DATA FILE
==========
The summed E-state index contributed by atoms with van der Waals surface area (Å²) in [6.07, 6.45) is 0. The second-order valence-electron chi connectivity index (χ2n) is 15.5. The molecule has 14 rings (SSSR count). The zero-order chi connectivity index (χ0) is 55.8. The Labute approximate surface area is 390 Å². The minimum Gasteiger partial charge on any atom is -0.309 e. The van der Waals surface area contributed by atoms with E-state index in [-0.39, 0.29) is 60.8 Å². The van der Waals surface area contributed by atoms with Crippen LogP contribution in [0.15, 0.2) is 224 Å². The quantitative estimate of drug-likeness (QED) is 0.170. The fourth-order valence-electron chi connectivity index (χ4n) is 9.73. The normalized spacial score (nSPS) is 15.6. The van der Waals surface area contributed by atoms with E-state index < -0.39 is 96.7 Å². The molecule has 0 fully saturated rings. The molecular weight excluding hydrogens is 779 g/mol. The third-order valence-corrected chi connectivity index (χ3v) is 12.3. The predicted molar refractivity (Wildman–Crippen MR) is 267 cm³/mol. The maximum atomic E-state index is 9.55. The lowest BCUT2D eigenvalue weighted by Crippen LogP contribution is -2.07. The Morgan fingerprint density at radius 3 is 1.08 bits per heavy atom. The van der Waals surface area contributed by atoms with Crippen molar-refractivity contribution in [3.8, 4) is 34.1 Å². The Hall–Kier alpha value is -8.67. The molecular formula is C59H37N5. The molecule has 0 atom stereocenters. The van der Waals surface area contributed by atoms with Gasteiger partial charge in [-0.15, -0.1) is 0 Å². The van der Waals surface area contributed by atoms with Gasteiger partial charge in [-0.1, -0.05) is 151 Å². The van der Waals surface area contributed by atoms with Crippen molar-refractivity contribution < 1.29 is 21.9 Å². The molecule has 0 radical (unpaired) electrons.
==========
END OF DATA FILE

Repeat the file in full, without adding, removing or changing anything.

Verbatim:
The summed E-state index contributed by atoms with van der Waals surface area (Å²) in [6.07, 6.45) is 0. The second-order valence-electron chi connectivity index (χ2n) is 15.5. The molecule has 14 rings (SSSR count). The zero-order chi connectivity index (χ0) is 55.8. The Labute approximate surface area is 390 Å². The minimum Gasteiger partial charge on any atom is -0.309 e. The van der Waals surface area contributed by atoms with E-state index in [-0.39, 0.29) is 60.8 Å². The van der Waals surface area contributed by atoms with Crippen LogP contribution in [0.15, 0.2) is 224 Å². The quantitative estimate of drug-likeness (QED) is 0.170. The fourth-order valence-electron chi connectivity index (χ4n) is 9.73. The normalized spacial score (nSPS) is 15.6. The van der Waals surface area contributed by atoms with E-state index < -0.39 is 96.7 Å². The molecule has 0 fully saturated rings. The molecular weight excluding hydrogens is 779 g/mol. The third-order valence-corrected chi connectivity index (χ3v) is 12.3. The predicted molar refractivity (Wildman–Crippen MR) is 267 cm³/mol. The maximum atomic E-state index is 9.55. The lowest BCUT2D eigenvalue weighted by Crippen LogP contribution is -2.07. The Morgan fingerprint density at radius 3 is 1.08 bits per heavy atom. The van der Waals surface area contributed by atoms with Crippen molar-refractivity contribution in [3.8, 4) is 34.1 Å². The Hall–Kier alpha value is -8.67. The molecular formula is C59H37N5. The molecule has 0 atom stereocenters. The van der Waals surface area contributed by atoms with Gasteiger partial charge in [-0.15, -0.1) is 0 Å². The van der Waals surface area contributed by atoms with Gasteiger partial charge in [-0.1, -0.05) is 151 Å². The van der Waals surface area contributed by atoms with Crippen molar-refractivity contribution < 1.29 is 21.9 Å². The molecule has 0 radical (unpaired) electrons.